Mon Oncle d’Amérique – Alain Resnais

Mon Oncle d\'Amerique (Poster)

Resnais is important. His method is to present a personal sentimental subtlety but place it beneath a higher social situation, a sweep, historical. Most films use the higher social sweep to fill empty space, to make the drama appear more ‘full’. It’s a very old notion and some might say inherent to film, starting with Griffith and ‘Birth of a Nation’. But what Resnais does with the higher context is merely infer it. Today, Wong Kar Wai works in the same way, and Lynch too (his contexts are not social though, but previous cinematic worlds so he can toy with our viewing expectations).

I say all this, and some might not agree. I guess some will think this truly is about behavioral psychology. After all, the thing is framed by a ‘real’ professor, and the three characters are archetypes which the theories describe. But no, apart from the emotional subtleties it describes, I choose to see this as a meditation on cinematic memory. Several threads here underscore this idea, starting with the framework: the professor and his running commentary on the psychology of the characters. And one key quote : “A person is a memory which acts.”

While I describe the devices Resnais uses here I will also describe the way the thing is shaped.

We follow three characters from childhood to adulthood. (One of them is an ‘aspiring’ actress, the other a radio officer in the government and a student of astronomy, and the last one a simple factory supervisor but notably an exquisite cook). The film begins with an introductory treatise by a professor of cognitive science, this treatise is on the nervous reactions of species. The images we see are those of animals and at times people, but still strangers to us. The professor then begins to introduce the characters and we see a series of still photographs and some motion sequences of what we assume is their childhood. Suddenly, after the professor has stopped narrating, the characters begin talking to us (to the camera), introduce themselves, and recount their childhood. We see some of the same images we saw before, except some of the stills are now in-motion, and previous short sequences are longer and shown within all their context (they were previously shown muted with only the professor’s voiceover commenting).

You have to see this to truly appreciate the rich design. It is like a tapestry. But the impressive stuff is the way the images plant themselves in a certain context only to re-appear later with their contexts expanded, stretched; we see the before and/or the after.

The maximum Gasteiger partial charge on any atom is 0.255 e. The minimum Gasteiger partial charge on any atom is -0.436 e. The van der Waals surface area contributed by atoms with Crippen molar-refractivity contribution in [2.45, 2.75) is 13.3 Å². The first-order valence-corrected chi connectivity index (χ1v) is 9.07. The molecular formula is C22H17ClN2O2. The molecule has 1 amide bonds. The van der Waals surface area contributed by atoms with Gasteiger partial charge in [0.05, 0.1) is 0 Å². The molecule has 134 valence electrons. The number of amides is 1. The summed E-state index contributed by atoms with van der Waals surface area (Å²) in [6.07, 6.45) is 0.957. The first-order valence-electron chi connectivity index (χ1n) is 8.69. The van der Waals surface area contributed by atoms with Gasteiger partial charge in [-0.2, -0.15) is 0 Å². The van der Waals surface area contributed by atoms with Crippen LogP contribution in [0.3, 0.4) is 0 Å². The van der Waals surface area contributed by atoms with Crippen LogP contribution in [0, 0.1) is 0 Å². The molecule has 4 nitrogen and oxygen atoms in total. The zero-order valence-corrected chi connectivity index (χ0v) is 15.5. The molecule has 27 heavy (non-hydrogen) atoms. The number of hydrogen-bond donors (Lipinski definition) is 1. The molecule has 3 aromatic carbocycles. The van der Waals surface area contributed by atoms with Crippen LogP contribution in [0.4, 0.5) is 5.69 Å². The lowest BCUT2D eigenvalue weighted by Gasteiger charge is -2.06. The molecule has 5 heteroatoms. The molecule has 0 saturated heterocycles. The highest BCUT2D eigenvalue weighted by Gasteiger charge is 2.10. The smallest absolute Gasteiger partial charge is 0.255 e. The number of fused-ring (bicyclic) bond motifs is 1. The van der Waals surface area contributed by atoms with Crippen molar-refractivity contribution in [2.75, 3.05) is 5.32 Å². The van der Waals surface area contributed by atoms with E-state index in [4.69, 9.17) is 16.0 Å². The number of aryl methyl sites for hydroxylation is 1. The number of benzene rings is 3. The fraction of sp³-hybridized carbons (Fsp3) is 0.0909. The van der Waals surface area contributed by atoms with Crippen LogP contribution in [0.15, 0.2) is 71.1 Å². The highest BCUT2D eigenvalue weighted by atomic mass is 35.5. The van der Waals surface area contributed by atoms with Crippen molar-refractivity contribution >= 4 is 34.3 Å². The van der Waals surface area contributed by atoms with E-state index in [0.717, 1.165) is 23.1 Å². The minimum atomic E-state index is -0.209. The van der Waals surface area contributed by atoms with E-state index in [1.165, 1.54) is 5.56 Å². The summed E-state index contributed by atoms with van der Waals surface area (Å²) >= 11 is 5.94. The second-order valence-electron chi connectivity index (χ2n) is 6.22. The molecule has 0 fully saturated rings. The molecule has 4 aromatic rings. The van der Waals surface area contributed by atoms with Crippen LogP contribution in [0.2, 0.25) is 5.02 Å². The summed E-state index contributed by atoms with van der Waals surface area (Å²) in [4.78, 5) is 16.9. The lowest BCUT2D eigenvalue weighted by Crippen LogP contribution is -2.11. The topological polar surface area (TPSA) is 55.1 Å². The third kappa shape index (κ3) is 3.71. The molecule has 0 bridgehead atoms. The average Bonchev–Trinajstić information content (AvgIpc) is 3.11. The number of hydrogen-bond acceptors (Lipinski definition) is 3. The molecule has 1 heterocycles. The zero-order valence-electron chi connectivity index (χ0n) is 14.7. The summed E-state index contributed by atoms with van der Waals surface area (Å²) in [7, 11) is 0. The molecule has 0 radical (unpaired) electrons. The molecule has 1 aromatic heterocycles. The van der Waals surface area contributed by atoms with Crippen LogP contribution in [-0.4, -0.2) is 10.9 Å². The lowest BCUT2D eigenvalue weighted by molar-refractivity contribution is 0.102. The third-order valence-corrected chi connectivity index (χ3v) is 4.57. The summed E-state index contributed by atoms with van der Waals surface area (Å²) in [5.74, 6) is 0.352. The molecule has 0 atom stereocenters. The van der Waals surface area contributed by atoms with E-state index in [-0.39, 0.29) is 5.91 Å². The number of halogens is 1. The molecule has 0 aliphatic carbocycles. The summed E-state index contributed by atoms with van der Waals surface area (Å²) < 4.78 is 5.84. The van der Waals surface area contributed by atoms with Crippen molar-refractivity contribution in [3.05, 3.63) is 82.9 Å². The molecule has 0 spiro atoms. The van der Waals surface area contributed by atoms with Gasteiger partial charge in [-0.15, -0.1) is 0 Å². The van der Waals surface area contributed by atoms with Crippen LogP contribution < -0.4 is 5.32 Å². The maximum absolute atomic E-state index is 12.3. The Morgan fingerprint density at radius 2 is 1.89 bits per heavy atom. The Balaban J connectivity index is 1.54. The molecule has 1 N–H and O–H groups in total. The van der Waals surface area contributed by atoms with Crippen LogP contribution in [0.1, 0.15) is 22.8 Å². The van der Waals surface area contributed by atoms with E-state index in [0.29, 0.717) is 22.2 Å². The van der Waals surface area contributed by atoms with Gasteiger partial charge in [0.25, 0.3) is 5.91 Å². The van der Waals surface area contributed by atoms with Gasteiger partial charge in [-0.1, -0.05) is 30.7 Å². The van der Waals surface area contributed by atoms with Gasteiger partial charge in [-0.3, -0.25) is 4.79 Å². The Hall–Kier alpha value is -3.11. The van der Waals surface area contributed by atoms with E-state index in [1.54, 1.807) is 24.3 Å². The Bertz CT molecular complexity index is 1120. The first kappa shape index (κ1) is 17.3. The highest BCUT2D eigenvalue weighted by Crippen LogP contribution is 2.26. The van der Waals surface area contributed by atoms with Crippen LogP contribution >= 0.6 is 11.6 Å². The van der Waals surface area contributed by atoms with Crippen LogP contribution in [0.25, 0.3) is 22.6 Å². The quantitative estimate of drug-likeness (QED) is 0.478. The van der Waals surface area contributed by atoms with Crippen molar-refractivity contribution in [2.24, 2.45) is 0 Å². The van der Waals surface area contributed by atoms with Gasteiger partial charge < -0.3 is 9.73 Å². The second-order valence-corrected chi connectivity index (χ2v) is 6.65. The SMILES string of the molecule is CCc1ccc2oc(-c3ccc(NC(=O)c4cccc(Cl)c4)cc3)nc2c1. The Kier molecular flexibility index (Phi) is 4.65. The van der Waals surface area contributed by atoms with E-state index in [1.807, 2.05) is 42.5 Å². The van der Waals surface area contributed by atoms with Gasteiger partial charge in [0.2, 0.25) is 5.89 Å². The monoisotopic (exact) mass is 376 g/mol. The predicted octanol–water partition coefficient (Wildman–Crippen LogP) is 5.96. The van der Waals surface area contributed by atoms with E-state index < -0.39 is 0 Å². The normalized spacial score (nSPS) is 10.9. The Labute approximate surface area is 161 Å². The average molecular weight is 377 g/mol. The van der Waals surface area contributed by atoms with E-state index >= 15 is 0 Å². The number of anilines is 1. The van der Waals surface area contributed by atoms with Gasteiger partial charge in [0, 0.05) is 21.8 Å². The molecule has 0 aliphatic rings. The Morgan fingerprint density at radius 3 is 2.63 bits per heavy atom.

To annotate this idea of cinematic memory and to enrich the meditation, we are told the characters’ favorite actor/actress and shown a movie sequence, as part of their introductory presentations. Later, as their stories unfold and we watch them involved in dramatic situations, the film cuts to movie sequences of their respective favorites, these sequences echoing the current action of the character. The strength here is that with the music used, these cuts are subtle and vague enough, clearly echoes, poetic, and a wonderful representation of cinematic memory and the self as a collaborative construction.

There are all kinds of self-references: early pictures that later become key locations in the narrative, theory spouted by the professor that reflects in obvious ways previous scenes, allowing them to be recontextualized, plays-within that die only to later be revived, entities (the factory & the government) relocating, evolving, undergoing unexpected change, unfinished books as large evolving projects. Oof. I have hardly seen anything like it before.

Nicole Garcia is clearly the best here. You can see how she picked up ideas about layered storytelling and later used them for her own films afterwards (see ‘L’adversaire’).

I am thinking of implementing a rating system soon, as well as better browsing and more frequent updating. I will put this down as an ‘N’ for Necessary. ‘Hiroshima’ is ‘Essential’ which is a notch below Necessary, but clearly as important. In Hiroshima, the chamber piece was nested in the stay in Hiroshima, and this stay was nested in the shooting of a film, and the film nested in the event of the blowing of the bomb. It is a difficult film to watch because there is no space for us, or rather, the space has been ‘blown up’. But that’s the challenge, and the work put in can be rewarding.

Oh yes, some of the acting here is off…but it’s not a distraction, it’s not important at all, with a shape and form this rich, it hardly matters (in fact there are some ‘fantasy’ scenes with a PUPPET MOUSE character just so we don’t begin to take everything too seriously.)

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Categories: Notes

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